Skinned Deep is the Carnival of Horrors Arched Pitch-Black Comedy that you’ve been searching for. Severin Films has restored another instant cult classic ripe for rediscovery.
It is always the films we find, sometimes decades, after their initial release that are truly worthy of our discussion and adoration. Gabe Bartalos’s feature film debut Skinned Deep is one such film.
The Rockwell Family is on vacation. We already know this particular story. Their van breaks down “accidentally”. They seek help at the local diner/gas station only to be kidnapped and murdered by a family of mutant serial killers. The lone survivor (Karoline Brandt) is only kept alive because one of the “sons” Brian (Jay Dugre) has taken a liking to her. It is only so long before our Final Girl attempts her escape incurring the wrath of Brian’s family that includes the likes of Plates (Warwick Davis) and the Surgeon General (Aaron Sims/Kurt Carley).
Gabe Bartalos has taken the cliché setup from dozens of horror films (take your pick from infamous works by Wes Craven, Tobe Hooper, Rob Zombie, and other horror alumni that used the very same framework) and put his own unique stamp on it. The DIY aesthetic is a perfect complement to the 16mm shot production. Oftentimes these types of choices produce a cheap look which is NOT the case in Skinned Deep. Bartalos is an FX designer by trade which aids the film’s visual look as there isn’t a single FX/Set piece that doesn’t look perfectly rendered/designed.
Just how much one with fall in love with Skinned Deep will be dependent on not only your love of the horror genre but of the specific subgenre of mutated serial killing families.
The 2K transfer from the original negative is beautiful. It feels like a broken record when discussing Severin Films’ amazing restoration work. They truly do revelatory work on their titles. Skinned Deep is no different. The 16mm windowboxed (1.33) image is beautifully rendered with the same sort of care that Bartalos took to make this film. The handsome sharp image looks as what one would expect from a well taken care of 16mm negative. For this reviewer’s money, the film’s grain structure is the real hero here with Severin always making sure that the grain is never overpowering but present in a way that enhances the image to that filmic look only 16mm can achieve.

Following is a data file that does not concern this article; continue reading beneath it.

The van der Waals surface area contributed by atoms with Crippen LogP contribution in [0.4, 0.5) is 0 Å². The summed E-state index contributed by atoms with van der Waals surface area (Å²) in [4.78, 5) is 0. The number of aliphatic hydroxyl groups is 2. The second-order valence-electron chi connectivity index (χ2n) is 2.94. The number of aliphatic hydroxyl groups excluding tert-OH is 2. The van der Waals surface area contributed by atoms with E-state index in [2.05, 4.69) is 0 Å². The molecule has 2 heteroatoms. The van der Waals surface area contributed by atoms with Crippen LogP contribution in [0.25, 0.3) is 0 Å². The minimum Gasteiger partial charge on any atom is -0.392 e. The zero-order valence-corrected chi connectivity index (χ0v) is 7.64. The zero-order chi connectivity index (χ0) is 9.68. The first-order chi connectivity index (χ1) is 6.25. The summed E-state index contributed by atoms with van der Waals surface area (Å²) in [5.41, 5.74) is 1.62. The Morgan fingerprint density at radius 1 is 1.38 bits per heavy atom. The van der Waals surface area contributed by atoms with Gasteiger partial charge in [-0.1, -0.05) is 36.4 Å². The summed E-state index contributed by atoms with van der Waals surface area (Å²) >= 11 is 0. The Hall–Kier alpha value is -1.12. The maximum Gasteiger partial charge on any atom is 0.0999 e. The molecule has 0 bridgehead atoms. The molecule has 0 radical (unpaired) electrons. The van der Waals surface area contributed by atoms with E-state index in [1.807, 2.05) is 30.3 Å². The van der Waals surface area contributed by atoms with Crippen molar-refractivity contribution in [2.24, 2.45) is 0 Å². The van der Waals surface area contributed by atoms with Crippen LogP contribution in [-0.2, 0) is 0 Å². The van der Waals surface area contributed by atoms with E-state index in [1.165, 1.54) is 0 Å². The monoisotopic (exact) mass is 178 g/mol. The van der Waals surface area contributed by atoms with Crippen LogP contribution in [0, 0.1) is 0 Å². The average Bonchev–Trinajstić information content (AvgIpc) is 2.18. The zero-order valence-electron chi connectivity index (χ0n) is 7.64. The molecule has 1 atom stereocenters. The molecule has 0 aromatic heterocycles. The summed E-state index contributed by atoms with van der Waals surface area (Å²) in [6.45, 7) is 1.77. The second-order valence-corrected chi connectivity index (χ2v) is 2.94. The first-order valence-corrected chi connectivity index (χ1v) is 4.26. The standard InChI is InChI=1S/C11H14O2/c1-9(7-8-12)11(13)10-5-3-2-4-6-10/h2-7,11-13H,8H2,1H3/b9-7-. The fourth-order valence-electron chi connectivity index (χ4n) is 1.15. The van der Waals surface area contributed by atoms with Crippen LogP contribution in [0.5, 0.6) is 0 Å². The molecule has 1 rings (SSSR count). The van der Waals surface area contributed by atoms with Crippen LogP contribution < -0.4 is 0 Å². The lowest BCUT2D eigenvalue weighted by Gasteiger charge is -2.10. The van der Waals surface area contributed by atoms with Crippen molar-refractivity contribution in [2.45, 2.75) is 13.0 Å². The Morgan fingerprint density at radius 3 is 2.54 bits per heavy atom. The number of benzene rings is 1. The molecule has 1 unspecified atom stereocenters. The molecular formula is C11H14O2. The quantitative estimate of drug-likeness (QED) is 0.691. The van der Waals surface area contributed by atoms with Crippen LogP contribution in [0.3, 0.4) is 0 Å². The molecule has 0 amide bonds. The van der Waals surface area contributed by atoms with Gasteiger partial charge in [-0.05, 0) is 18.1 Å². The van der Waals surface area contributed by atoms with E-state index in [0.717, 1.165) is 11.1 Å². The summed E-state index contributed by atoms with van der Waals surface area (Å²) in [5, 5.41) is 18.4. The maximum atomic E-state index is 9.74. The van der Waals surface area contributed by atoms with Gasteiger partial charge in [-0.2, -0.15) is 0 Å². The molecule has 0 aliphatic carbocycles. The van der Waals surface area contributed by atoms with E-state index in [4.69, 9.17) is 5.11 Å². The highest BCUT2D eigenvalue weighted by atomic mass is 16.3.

They include the following;
- DEEP CUTS: A look back on SKINNED DEEP
- Audio Commentary With Cast & Crew
- Archival ‘Making Of’ Featurette
- CD Soundtrack
The archival audio commentary by Gabe Bartalos, Actors Karoline Brant and Jay Dugre, and CGI Artist Al Magliochetti is an informative track. Details include how they achieved the branding from the opening scene, how Bartalos’ genesis of the project and why it was independently produced, filming in Sun Valley and Sylmar (the latter of which is this reviewer’s hometown), the car accident that opens the film and how it was produced, who they cast as the Master, the effective use of CGI, the concept and execution of a “timeless” look, Bartalos’ working relationship and eventual friendship, a phoned-in conversation with cinematographer Pete Strietmann, the stunt work and shooting of the other family and the car chase, the production’s “schedule” and how it was put together, the Forrest J Ackermann cameo, and much more. This is a very detailed group commentary track well worth a listen.
Deep Cuts: A Look Back on Skinned Deep (1418) – is an all-new behind-the-scenes making-of with comments by Writer/Producer/Director Gabe Bartalos, Actors Jay Dugre and Karoline Brandt, and Weapons Machinist Jake Lee. Beginning with Bartalos’s discussion of how character design for make-up FX that he created that shifted over to world-building and creating a screenplay/world for those character designs to inhabit. Details also include how they achieved that streaking scene in the middle of NYC, how Bartalos came up with the design of Surgeon General, how they created the blade/knife/primary weapon of Surgeon General, Bartalos relationship with Warwick Davis (with some great footage from Davis’s makeup application from Leprechaun), a discussion of Bartalos’s second film Saint Bernard (also available from Severin) and other films/projects he created after Skinned Deep, and more. There’s some great b-roll footage (from the archival making of also on this disc) and some interesting fan questions that Bartalos reads off during the featurette.
Archival ‘Making Of’ Featurette (22:20) – this archival making-of-featurette is a surprisingly thorough in-depth look at the production of Skinned Deep. This is the sort of behind-the-scenes look we got on DVDs in the early 2000s with looks at make-up FX, the use of digital FX, and how all of the major set pieces were created. For those interested in how Bartalos and Company achieved some of their more creative work should definitely take a look at this featurette. Also of note, the interview with Warwick Davis is both surreal and hilarious because of when they interview him.
Trailer (2:00) – Severin has restored/created a trailer for the release
CD Soundtrack – a Severin Films’ exclusive that can only be gotten by purchasing directly from Severin’s website. It was not included in my screener copy.
The Final Thought
Skinned Deep is a delightfully warped film. Severin continues to curate an amazing line of Cult films. High Recommendations.